The Witch is an unconventional horror film in execution and in subtext. Rarely do horror films so actively interrogate colonial and contemporary gender politics in such an illuminating and liberating way.
Directed and written by newcomer Robert Eggers, The Witch collapses the distinction of good and evil in an era where such a distinction was clearly defined. The Witch follows a family of Puritan settlers in New England. After their youngest child is kidnapped by a witch, the family begins to grow suspicious of the eldest daughter, Thomasin (Anya Taylor-Joy), whom they suspect of witchcraft. Egger’s screenplay effectively lays out the orthodoxy of the era’s religious discourse by having the family interrogate – without concrete evidence – Thomasin for her alleged ties to Satan. The result is a harsh depiction of sexism in a puritanical society, where patriarchal domination and control was exercised over the female body and sexuality by explicitly tying female carnality to Satanic acts of witchcraft.
Traditionally, horror films often situate the creature – in this case, the forest-dwelling witch – as a repressed societal anxiety. Here, witches and witchcraft aren’t discursively tied to villainy. Here, it is the zealotic family who are depicted collectively as flawed and villainous. It is through these flaws that the “evil” is invited in their home to destabilize their lives.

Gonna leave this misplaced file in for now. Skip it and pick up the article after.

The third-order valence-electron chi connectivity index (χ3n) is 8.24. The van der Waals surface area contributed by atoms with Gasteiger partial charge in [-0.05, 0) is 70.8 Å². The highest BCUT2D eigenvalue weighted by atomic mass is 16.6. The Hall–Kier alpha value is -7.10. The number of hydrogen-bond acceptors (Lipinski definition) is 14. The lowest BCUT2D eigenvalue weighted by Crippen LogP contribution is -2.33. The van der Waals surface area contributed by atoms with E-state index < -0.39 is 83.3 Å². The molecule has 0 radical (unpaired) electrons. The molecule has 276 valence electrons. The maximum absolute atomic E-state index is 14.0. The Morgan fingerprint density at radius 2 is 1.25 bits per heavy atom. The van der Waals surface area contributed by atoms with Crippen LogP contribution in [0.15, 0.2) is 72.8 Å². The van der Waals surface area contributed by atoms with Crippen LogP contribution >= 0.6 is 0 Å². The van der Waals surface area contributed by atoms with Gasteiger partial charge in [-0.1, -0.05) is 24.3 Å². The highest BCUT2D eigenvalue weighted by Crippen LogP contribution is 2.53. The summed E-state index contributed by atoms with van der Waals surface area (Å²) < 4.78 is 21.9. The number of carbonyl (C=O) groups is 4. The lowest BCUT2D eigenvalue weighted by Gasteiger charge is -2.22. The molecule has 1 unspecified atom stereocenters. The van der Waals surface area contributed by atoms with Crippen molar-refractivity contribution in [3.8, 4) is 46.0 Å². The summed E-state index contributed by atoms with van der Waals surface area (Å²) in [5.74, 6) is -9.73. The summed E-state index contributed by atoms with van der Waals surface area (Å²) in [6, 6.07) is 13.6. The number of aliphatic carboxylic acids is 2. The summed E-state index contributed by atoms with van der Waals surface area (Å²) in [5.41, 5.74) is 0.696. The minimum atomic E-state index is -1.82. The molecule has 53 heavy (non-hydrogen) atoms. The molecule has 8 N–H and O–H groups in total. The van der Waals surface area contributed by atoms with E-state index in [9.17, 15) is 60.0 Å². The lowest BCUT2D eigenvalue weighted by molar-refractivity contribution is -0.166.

In their recent endorsement of the film, The Satanic Temple defended the film’s promotion of “spiritual transgression.” Indeed, the film’s gender politics is in line with the Temple’s support of gender equality. Given the recent explosive debates over abortion rights in the U.S., The Witch’s intervention into the debate over the control over female bodies is timely and appropriate.
As a horror film, however, The Witch is more shocking than frightening. Its affective nature derives not from its ability to “scare” us but from its ability to overwhelm us. Eggers efficiently creates an atmosphere oozing with dread and tension. The fogginess and mystery of the rustic environment is also used effectively as an overwhelming space to both the characters and the spectators. The nearby forest is always lurking as a space unknown to us. Its ambiguity only serves to underscore the epistemological limitations and ignorance of the time (and by extensions, ours).
The Witch is effortlessly affective and insightful without ever being forceful. Despite the occasional insignificant creative miscalculation, Eggers demonstrates a clear talent for developing atmosphere and tacit commentary. The Witch transcends the expectations set by the amount of buzz it has generated. It’s unlikely to play well with traditional audiences (and indeed it is difficult to find the ideal audience for this film), but those desiring a thoughtful and stunning horror film will be more than satisfied.
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Mark Barber: @WorstCinephile